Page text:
News & Petition Link:-http://action.ciwf.org.uk/ea-action/action?ea.client.id=119&ea.campaign.id=20836&ea.tracking.id=f2e73a6a

Zoo to run out of food in 48 hours threatening animals with starvation as Italy’s financial crisis hits

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Hundreds of exotic animals at Naples zoo are facing starvation, as keepers declare a state of emergency with food supplies set to run out in 48 hours.

Zoo keepers at the compound in the southern Italian city, said within two days hay, fruit and all other food will be finished, leaving the 300 tigers, giraffes, elephants and other animals, high and dry.

Italy‘s dwindling economy has hit the once-famous zoo hard, leading its managers to declare bankruptcy in 2011.

Emergency administrators stepped in to care for the animals but their tenure is set to end on January 31. Now if funds for more food are not found within 48 hours, the zoo’s prize exhibits including big cats and other rare exotic animals will starve to death, keepers said.

The 70 staff will also be made redundant, if there are no new owners by Wednesday, he said.

Investment company Clear Leisure has made an offer to buy the company but the bankruptcy court have not so far approved the offer. Previous offers have failed to meet the criteria.

A union representative told the Italian news agency ANSA: ‘There are only a few days left for both us and the animals. We would like to know why it has got to this point and mostly, what is going to be done,

‘If no solution is found, we are going to be thrown out and the animals will die of hunger’.

Residents of the zoo include leopards, brown bears, elephants, zebras, ostriches, antelopes and tigers, as well as a petting zoo containing farm animals.

Among its scientific achievements are the first birth in captivity of the saltarupe Oreotragus oreotragus vulture. It was also the keeper of the first Italian antelope, giraffe, and first black rhinoceros in Europe.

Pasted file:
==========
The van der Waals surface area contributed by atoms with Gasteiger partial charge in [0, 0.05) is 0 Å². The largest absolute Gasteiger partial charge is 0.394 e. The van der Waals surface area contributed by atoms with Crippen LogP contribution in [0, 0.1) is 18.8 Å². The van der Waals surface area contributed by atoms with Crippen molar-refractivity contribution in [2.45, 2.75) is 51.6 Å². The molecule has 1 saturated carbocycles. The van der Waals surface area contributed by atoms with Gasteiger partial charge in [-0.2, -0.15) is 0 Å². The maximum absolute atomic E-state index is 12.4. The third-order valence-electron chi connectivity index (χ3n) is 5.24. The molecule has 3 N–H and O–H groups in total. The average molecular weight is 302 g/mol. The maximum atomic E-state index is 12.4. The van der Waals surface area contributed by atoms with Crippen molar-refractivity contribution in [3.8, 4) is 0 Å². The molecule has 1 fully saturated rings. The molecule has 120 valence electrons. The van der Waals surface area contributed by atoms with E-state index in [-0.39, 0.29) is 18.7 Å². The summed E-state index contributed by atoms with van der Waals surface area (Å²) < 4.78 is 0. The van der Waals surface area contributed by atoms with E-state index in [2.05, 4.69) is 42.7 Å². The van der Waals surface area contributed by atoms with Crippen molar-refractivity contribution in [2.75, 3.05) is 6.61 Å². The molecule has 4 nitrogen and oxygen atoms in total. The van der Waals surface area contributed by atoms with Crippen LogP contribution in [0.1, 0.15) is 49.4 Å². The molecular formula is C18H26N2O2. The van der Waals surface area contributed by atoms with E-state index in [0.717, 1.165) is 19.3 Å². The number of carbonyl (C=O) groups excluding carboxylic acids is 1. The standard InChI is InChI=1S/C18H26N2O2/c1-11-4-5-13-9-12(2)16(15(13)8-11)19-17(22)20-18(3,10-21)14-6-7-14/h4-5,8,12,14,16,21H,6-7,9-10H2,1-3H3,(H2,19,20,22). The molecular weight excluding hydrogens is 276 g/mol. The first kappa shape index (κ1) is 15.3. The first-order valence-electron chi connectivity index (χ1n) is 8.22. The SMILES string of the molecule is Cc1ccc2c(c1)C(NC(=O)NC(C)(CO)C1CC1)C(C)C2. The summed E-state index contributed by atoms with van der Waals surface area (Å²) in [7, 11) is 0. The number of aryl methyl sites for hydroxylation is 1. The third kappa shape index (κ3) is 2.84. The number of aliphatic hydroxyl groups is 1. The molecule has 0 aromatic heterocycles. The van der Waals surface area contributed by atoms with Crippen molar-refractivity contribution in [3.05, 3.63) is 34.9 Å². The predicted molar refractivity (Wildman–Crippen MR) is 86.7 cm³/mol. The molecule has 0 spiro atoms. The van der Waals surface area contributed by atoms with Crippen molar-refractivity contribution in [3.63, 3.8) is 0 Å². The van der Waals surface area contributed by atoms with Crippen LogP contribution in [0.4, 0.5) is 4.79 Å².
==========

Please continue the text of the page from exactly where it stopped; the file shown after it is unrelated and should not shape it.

The zoo, which opened in 1949, was run alongside Italy’s oldest theme park, originally created as Naples‘ answer to Disneyland.

In its heyday of the 1970s Edenlandia was considered the best in the country. It also includes a greyhound track and outdoor cinema.

News Link:-: http://www.dailymail.co.uk/news/article-2266010/Zoo-run-food-48-hours-threatening-animals-starvation-Italys-financial-crisis-hits.html#ixzz2Ir4K034C

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Two Chinese Kill Donkey For Meat

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“WTF…is no animal safe from Chinese plates? I’ve never heard of this before!”

Two Chinese men this week invaded Kutsimuleni community searching for donkeys to slaughter and eat. They paid  E400 per beast.

For ref. only

They scoured Kutsimleni under Mfangimbhekile Umphakatsi until they eventually got two donkeys from a Motsa homestead situated next to the chief’s compound. 

Residents became suspicious of the unfamiliar men in the area asking for donkeys and grilled them as to what exactly they wanted to do with the animals.

This is mainly because Chinese are also known to eat both dog and cat meat. The community members were also concerned that they  knew the Chinese had no fields in the area or anywhere nearby to use the animals for traction since they did not own any land. 

The residents also said they were suspicious because the Chinese appeared to be coming from far and therefore, could not drive the donkeys by themselves since they also did not come on a truck.
The Chinese had told the community that they wanted to carry the animals with them as soon as they paid for them.

To the surprise of the people, the men said they were badly craving for donkey meat and  they wanted to kill the animal and carry the carcasses to a butchery to be sliced.

In an interview with one of the donkey owners, who asked not to be named, said he was surprised when he saw the strange men walking to his home.  He said at first he thought they might have been kidnapped because he had never seen a Chinese national volunteer in the country.